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Modelling the structure and evolution of industrial districts

  • Mario Agostino Maggioni
Part of the Contributions to Economics book series (CE)

Abstract

“Should an entomologist observing a moving line of ants try to understand what their leader sees in a certain new obstacle in its path and how it describes that obstacle in ‘antish’ (sic) to those following behind? Should the entomologist do no more than study the behaviour of the ants on the basis of an ‘objective’ description of their movements, of the terrain, of the obstacles in their path, etc, as they appear to human eyes? “

Becattini (2002), “Industrial Sectors and Industrial Districts: Tools for Industrial Analysis”, European Planning Studies, vol. 10, n.4.

“Regional or’ spatial’ economics can be summed up in the question: “What is where and why -and so what?” (…)? “ Where refers to location in relation to other economic activity; it involves questions of proximity, concentration, dispersion, and similarity or disparity of spatial patterns (…). Until fairly recently, traditional economists ignored the where question altogether, finding plenty of problems to occupy them without giving any spatial dimensions to their analysis. Traditional geographers, though directly concerned with what is where, lacked any real technique of explanation in terms of human behaviour and institutions to supply the why and resorted to mere description and mapping”. Hoover (1971), An Introduction to Regional Economics, A. Knopf, New York.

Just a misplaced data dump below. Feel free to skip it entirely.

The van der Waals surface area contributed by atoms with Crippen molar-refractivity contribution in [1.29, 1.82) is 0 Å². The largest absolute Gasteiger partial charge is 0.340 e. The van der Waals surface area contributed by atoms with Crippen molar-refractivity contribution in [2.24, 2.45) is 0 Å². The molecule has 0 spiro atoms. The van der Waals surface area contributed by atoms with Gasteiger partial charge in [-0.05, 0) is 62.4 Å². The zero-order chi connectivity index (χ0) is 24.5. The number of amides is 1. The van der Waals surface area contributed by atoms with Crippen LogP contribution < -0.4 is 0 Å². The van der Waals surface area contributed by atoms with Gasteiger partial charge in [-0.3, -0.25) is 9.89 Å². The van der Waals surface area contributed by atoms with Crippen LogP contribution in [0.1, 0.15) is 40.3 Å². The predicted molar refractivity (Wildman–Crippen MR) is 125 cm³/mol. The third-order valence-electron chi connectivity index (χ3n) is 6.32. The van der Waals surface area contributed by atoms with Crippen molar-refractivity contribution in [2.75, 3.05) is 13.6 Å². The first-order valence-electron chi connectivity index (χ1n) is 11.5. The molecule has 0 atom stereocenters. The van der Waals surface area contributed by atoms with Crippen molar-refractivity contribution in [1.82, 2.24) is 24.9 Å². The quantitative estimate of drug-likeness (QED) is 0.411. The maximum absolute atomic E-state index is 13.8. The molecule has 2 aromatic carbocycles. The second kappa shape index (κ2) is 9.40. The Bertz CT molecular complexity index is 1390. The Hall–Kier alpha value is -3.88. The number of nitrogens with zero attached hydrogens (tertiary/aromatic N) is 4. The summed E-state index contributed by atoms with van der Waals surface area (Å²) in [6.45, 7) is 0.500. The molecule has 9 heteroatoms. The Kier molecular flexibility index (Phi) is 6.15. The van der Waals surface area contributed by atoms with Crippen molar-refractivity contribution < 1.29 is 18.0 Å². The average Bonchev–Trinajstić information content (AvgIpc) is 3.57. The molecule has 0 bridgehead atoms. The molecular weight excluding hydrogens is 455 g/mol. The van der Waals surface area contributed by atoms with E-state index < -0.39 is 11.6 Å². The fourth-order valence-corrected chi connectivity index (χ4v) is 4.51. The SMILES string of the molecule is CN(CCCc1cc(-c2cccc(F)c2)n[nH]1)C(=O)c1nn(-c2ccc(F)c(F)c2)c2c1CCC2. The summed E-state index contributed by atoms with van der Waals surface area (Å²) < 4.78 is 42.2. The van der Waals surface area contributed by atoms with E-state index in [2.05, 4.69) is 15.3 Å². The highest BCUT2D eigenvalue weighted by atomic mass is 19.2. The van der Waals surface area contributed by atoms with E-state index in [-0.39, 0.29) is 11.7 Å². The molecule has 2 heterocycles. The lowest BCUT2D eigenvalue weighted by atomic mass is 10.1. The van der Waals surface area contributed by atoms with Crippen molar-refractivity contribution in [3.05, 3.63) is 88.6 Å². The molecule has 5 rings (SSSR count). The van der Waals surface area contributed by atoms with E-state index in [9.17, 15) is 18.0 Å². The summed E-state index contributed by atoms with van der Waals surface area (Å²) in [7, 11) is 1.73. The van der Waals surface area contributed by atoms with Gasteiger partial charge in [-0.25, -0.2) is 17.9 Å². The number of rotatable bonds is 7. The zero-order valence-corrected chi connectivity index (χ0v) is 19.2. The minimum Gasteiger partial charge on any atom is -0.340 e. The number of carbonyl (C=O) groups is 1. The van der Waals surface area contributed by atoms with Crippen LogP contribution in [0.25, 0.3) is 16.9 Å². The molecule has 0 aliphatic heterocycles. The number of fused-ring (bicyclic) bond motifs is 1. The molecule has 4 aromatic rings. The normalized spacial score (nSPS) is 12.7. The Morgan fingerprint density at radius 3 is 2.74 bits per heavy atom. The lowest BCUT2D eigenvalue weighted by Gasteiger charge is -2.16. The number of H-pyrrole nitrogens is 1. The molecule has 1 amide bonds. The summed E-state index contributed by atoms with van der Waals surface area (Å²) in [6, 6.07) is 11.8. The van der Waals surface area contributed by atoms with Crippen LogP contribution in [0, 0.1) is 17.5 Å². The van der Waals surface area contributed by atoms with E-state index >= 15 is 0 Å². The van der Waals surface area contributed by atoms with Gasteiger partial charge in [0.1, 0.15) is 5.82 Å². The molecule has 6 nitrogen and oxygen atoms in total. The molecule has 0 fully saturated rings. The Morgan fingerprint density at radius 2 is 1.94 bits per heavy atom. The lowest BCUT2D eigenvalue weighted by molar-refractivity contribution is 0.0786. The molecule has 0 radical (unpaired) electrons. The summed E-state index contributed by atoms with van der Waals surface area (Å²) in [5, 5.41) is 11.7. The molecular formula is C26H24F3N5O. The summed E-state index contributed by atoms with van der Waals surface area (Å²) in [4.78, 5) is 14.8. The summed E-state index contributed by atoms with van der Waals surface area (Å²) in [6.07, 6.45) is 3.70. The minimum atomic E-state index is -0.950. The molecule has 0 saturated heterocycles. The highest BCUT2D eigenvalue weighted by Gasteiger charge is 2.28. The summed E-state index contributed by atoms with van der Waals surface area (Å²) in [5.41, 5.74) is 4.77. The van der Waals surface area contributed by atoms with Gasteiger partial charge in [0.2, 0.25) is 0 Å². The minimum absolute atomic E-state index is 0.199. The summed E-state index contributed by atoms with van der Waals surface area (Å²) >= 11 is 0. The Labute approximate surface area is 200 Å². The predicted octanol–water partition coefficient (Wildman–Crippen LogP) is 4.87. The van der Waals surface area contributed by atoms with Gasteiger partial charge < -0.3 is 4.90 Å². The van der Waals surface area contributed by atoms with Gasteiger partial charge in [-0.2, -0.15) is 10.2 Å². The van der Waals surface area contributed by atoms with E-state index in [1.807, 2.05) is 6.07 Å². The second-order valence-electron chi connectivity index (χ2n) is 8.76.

Keywords

Transaction Cost Governance Structure Industrial District Entry Rate Agglomeration Economy 
These keywords were added by machine and not by the authors. This process is experimental and the keywords may be updated as the learning algorithm improves.

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Copyright information

© Springer-Verlag Berlin Heidelberg 2004

Authors and Affiliations

  • Mario Agostino Maggioni
    • 1
  1. 1.Faculty of Political SciencesCatholic UniversityMilanItaly

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